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<a href='https://www.trustradius.com/static/about-trustradius-scoring' target='_blank' rel='nofollow noopener noreferrer'>trScore algorithm: Learn more.</a>Score 8.5 out of 100
Based on 63 reviews and ratings
Likelihood to Recommend
My recommendation depends on whether my colleague is already using Atom or not. If they are not using Atom, I sincerely find VSCode to be a slightly better editor with a much brighter future in terms of feature development, upcoming plugins, and support. So they should start with VSCode. However, if they are already using Atom, I see no reason to switch for the time being. Atom was a great editor for a long time, and though feature development has stalled, it continues to perform well. It will meet most people's needs when it comes to editing dynamically typed languages.
- Atom is highly customizable and allows for various themes and extensions that can make your code easier to read.
- Atom has many code hinting features that allow users to write faster and integrate with services likeLINT that can clean up your code once your done to meet your internal teams style choices.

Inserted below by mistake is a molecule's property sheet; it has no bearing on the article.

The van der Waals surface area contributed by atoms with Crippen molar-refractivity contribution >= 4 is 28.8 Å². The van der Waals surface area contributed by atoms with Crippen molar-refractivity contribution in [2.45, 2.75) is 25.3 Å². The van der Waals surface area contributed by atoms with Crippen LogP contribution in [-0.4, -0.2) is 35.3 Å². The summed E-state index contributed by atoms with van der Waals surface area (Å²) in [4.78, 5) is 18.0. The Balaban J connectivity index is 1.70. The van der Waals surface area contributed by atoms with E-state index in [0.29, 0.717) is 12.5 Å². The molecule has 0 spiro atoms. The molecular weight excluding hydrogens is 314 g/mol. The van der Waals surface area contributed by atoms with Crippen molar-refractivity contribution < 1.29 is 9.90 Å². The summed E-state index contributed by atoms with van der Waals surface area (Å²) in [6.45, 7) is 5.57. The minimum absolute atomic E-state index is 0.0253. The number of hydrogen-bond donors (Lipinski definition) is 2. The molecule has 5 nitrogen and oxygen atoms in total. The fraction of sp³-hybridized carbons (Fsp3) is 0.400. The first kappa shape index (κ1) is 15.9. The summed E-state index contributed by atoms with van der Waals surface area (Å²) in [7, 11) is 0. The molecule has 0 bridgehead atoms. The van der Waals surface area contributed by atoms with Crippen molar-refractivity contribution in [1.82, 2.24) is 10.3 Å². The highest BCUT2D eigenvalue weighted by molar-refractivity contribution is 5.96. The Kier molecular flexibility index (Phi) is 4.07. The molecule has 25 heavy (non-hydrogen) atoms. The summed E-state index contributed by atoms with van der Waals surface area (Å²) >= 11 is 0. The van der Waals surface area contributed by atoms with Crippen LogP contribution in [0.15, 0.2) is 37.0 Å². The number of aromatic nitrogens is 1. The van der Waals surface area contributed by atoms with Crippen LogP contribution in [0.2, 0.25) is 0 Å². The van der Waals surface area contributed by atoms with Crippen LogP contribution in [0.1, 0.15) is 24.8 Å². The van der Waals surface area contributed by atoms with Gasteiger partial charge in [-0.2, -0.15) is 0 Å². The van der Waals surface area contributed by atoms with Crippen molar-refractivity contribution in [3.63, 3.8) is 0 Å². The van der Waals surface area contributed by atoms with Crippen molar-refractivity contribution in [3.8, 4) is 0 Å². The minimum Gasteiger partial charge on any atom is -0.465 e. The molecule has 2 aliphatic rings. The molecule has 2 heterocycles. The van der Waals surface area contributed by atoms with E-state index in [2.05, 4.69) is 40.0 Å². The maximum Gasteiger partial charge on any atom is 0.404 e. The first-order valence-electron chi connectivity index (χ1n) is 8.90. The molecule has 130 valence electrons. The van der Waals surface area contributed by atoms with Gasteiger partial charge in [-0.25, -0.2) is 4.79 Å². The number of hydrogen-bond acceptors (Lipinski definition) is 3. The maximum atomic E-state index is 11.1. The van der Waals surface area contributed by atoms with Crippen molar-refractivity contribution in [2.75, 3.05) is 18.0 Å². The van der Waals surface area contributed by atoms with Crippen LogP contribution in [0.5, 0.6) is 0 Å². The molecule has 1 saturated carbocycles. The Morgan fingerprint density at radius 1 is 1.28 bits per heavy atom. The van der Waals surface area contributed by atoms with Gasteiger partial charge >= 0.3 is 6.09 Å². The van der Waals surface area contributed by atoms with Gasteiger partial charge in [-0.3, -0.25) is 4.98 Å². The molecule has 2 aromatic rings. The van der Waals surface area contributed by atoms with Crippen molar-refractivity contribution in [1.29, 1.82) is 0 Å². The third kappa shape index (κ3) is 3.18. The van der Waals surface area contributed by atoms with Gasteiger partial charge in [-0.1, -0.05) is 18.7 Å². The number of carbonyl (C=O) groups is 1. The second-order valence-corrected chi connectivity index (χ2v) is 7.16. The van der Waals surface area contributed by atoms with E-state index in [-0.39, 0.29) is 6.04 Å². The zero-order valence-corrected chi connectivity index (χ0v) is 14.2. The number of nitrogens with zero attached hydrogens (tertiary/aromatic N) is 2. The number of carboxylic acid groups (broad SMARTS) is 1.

- It's very fast and manages projects well - Accessing other files within a related folder(s) is very easy and intuitive.
- It's free!
- Due to some default settings, when I opened the file in Atom and commit it on Git it shows almost every line is changed so my PR is looking too big/ugly.
- I think omitting the empty spaces should not be the default setting.
- Performance needs some attention.
Likelihood to Renew
Based on 1 answer
Well Atom is open source so the re-new is a no brainer. The only way I would stop using Atom is if the developers somehow made it not function well. Or, if the project got forked to a commercial version or something. Or, there could be the case that development stops or that it was not updated on this or that platform
Based on 2 answers
Engineer in EngineeringInformation Technology and Services Company, 10,001+ employees
Based on 26 answers
Based on 2 answers
Compared to coding programs, I've found Brackets to be more robust. Some aspects of Atom I've found to be somewhat cumbersome (JSON customization when GUI should be an option), but ultimately Atom is a better experience. Other programs like Dreamweaver tend to be clunky and promise more than they deliver. While basic text edit programs may "do the trick," there is no reason to search further than Atom.
Return on Investment
- There really was no ROI for us using or not using Atom, positive or negative.
- The only positive thing I can think of is that I got some face time with the software and realized it just was not for me.
Premium Consulting/Integration Services—
Entry-level set up fee?